Rwanda

Rwanda’s NDC catalogues a number of activities to be implemented that will yield quantifiable reductions in GHG emissions, and suggests that an overall target for GHG emissions reduction will be forthcoming. Rwanda’s Urbanization and Rural Settlement Sector Strategic Plan (2013 – 2017) calls for the development of urban planning guidelines that promote compact development and green building principles – elements consistent with low emission urban development.

The Government of Rwanda has requested UN-Habitat’s support in developing a Smart Cities Framework. This initiative, which will help Rwandan cities adopt a smart city approach, offers an entry point to low-emission development and related policy dialogues. Rwanda’s NDC also offers potential entry points for Urban-LEDS with its calls for increasing public transport, establishing eco-industrial parks, and recognizing that urban waste represents a potential resource stream. District officials can apply directly to the Government’s Environment and Climate Change Fund (FONERWA) for funds to support climate action and they have benefited from targeted assistance from the Climate and Development Knowledge Network (CDKN) to improve the quality of their submittals. The cities participating in the project receive support to develop Low Emission Development Strategies, GHG emission inventories, climate commitments and to implement a variety of low emission development solutions – see page At a glance and Achievements.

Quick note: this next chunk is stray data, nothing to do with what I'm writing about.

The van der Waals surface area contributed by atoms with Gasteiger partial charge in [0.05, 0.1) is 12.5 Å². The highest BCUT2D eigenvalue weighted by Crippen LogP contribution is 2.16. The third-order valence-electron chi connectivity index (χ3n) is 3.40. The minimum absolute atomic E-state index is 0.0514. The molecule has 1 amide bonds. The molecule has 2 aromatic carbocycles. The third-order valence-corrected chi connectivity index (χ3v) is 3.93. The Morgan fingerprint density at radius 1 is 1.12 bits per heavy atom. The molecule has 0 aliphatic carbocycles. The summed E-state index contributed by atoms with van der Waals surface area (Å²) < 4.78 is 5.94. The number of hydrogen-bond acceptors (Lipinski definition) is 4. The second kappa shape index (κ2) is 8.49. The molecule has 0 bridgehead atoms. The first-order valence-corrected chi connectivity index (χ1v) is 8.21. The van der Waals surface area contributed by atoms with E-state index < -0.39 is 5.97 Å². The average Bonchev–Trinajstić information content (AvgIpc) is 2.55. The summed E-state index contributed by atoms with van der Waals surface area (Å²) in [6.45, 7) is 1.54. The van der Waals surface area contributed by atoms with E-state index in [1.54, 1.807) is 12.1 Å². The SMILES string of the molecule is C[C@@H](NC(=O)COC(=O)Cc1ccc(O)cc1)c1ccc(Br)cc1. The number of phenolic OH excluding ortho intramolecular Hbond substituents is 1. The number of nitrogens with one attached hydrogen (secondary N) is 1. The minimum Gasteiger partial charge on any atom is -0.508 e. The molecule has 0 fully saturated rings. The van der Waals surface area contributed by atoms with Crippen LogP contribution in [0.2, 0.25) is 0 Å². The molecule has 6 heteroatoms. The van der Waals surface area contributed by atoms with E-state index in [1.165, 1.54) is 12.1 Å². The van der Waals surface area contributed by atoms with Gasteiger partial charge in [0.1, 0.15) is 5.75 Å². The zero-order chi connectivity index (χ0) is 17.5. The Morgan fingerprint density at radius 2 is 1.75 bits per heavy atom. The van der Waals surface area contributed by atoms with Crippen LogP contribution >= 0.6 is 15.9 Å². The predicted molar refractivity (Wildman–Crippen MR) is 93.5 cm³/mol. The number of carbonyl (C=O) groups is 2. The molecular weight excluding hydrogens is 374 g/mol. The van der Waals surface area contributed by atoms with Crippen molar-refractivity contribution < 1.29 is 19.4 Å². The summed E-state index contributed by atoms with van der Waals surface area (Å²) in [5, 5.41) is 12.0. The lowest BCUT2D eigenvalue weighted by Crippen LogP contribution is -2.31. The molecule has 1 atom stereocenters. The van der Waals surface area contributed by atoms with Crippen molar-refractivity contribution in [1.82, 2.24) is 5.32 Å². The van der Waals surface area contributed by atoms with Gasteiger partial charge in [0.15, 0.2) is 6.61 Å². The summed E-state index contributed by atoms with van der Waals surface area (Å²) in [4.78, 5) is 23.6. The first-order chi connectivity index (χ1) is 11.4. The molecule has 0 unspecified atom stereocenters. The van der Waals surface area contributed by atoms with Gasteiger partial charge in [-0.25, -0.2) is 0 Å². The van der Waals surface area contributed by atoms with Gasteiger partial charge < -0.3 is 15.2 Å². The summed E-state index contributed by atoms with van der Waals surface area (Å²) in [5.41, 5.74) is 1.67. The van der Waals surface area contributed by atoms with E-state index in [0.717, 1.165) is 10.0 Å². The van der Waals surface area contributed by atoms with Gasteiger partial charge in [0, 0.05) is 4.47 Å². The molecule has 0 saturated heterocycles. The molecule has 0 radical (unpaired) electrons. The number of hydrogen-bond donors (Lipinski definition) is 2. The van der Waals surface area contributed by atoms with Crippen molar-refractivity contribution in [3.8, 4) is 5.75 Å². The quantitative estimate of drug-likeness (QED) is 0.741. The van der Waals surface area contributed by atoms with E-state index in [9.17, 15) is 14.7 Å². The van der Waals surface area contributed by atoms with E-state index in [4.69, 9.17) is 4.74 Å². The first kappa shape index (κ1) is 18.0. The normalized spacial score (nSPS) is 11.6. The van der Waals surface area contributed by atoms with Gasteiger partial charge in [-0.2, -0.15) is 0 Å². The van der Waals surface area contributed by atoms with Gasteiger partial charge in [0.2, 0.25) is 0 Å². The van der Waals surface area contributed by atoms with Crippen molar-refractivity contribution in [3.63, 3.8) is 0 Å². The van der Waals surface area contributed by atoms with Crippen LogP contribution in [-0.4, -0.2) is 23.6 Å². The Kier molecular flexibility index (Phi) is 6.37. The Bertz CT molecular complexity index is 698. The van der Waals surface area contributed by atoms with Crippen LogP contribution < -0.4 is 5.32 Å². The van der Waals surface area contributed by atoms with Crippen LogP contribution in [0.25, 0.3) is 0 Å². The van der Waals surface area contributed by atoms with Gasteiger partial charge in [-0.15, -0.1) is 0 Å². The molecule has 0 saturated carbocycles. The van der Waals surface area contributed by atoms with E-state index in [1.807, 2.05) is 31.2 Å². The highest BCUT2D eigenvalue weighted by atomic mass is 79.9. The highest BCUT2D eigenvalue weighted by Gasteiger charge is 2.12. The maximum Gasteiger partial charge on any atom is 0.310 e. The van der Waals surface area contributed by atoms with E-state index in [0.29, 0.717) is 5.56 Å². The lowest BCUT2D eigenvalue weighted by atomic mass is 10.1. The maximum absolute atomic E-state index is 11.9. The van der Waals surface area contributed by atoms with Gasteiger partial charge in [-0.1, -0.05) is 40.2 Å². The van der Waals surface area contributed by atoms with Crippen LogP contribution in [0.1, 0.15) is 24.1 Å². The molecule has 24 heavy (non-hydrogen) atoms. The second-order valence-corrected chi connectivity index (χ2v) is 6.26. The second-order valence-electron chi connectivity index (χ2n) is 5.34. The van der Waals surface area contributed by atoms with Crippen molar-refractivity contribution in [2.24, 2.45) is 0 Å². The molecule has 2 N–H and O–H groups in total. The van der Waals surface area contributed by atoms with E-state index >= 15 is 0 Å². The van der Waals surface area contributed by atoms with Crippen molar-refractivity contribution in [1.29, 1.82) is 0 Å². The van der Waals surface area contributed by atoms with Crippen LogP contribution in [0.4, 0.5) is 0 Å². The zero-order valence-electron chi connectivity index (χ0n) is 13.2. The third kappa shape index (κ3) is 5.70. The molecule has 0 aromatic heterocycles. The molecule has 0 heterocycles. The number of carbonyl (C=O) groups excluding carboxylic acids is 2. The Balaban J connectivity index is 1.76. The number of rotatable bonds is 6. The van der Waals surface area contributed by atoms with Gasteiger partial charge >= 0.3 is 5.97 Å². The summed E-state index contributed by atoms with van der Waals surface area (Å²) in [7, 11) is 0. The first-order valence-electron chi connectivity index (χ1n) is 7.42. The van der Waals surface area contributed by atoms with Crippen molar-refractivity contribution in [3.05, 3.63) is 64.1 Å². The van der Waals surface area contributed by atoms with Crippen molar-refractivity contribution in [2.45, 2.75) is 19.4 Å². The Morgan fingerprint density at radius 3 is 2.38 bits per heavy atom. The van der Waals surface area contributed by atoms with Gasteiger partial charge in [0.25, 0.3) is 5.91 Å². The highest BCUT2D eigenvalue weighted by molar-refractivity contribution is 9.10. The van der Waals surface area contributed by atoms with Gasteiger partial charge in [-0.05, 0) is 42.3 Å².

Led by: ICLEI Africa Secretariat.
Supported by: UN-Habitat Rwanda Office, Regional Office for Africa

About Rwanda

The inaugural Rwandan national Project Advisory Group (PAG) meeting was hosted by ICLEI Africa and UN-Habitat in September 2018 in the city of Kigali. The following institutions attended: Local Administrative Entities Development Agency (LODA), Global Green Growth Institute (GGGI), Ministry of Local Government (MINALOC), City of Kigali, District of Muhanga, District of Rubavu, Rwanda Environmental Management Authority (REMA), Rwandan Association of Local Government Authorities (RALGA), UN-Habitat.